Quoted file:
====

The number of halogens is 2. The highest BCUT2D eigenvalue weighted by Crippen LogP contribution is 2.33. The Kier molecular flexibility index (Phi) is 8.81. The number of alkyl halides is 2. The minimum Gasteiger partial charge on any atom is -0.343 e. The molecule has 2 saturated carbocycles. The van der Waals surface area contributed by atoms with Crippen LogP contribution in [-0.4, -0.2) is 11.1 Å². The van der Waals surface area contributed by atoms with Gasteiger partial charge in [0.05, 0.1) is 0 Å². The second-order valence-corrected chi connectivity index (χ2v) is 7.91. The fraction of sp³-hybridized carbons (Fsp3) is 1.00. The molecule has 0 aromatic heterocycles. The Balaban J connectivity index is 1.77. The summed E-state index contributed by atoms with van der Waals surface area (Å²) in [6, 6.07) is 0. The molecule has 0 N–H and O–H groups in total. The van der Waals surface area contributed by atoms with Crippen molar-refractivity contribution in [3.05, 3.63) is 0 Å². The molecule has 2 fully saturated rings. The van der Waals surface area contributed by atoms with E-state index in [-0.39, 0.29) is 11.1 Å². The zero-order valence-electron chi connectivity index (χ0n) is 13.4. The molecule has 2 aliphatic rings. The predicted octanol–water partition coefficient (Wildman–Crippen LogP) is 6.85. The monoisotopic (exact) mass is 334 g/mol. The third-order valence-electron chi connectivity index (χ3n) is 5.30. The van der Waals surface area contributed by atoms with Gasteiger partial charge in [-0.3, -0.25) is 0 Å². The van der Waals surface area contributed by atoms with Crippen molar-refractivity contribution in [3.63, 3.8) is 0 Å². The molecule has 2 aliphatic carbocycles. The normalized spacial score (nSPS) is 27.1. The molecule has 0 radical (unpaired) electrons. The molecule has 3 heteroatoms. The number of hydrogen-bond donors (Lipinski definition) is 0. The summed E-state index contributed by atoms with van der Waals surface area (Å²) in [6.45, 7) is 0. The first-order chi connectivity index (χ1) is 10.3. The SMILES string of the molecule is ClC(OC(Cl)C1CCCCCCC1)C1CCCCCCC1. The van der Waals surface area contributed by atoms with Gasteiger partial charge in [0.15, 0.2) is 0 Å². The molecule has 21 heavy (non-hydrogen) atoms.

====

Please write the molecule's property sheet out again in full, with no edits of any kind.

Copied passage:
The number of halogens is 2. The highest BCUT2D eigenvalue weighted by Crippen LogP contribution is 2.33. The Kier molecular flexibility index (Phi) is 8.81. The number of alkyl halides is 2. The minimum Gasteiger partial charge on any atom is -0.343 e. The molecule has 2 saturated carbocycles. The van der Waals surface area contributed by atoms with Crippen LogP contribution in [-0.4, -0.2) is 11.1 Å². The van der Waals surface area contributed by atoms with Gasteiger partial charge in [0.05, 0.1) is 0 Å². The second-order valence-corrected chi connectivity index (χ2v) is 7.91. The fraction of sp³-hybridized carbons (Fsp3) is 1.00. The molecule has 0 aromatic heterocycles. The Balaban J connectivity index is 1.77. The summed E-state index contributed by atoms with van der Waals surface area (Å²) in [6, 6.07) is 0. The molecule has 0 N–H and O–H groups in total. The van der Waals surface area contributed by atoms with Crippen molar-refractivity contribution in [3.05, 3.63) is 0 Å². The molecule has 2 fully saturated rings. The van der Waals surface area contributed by atoms with E-state index in [-0.39, 0.29) is 11.1 Å². The zero-order valence-electron chi connectivity index (χ0n) is 13.4. The molecule has 2 aliphatic rings. The predicted octanol–water partition coefficient (Wildman–Crippen LogP) is 6.85. The monoisotopic (exact) mass is 334 g/mol. The third-order valence-electron chi connectivity index (χ3n) is 5.30. The van der Waals surface area contributed by atoms with Gasteiger partial charge in [-0.3, -0.25) is 0 Å². The van der Waals surface area contributed by atoms with Crippen molar-refractivity contribution in [3.63, 3.8) is 0 Å². The molecule has 2 aliphatic carbocycles. The normalized spacial score (nSPS) is 27.1. The molecule has 0 radical (unpaired) electrons. The molecule has 3 heteroatoms. The number of hydrogen-bond donors (Lipinski definition) is 0. The summed E-state index contributed by atoms with van der Waals surface area (Å²) in [6.45, 7) is 0. The first-order chi connectivity index (χ1) is 10.3. The SMILES string of the molecule is ClC(OC(Cl)C1CCCCCCC1)C1CCCCCCC1. The van der Waals surface area contributed by atoms with Gasteiger partial charge in [0.15, 0.2) is 0 Å². The molecule has 21 heavy (non-hydrogen) atoms.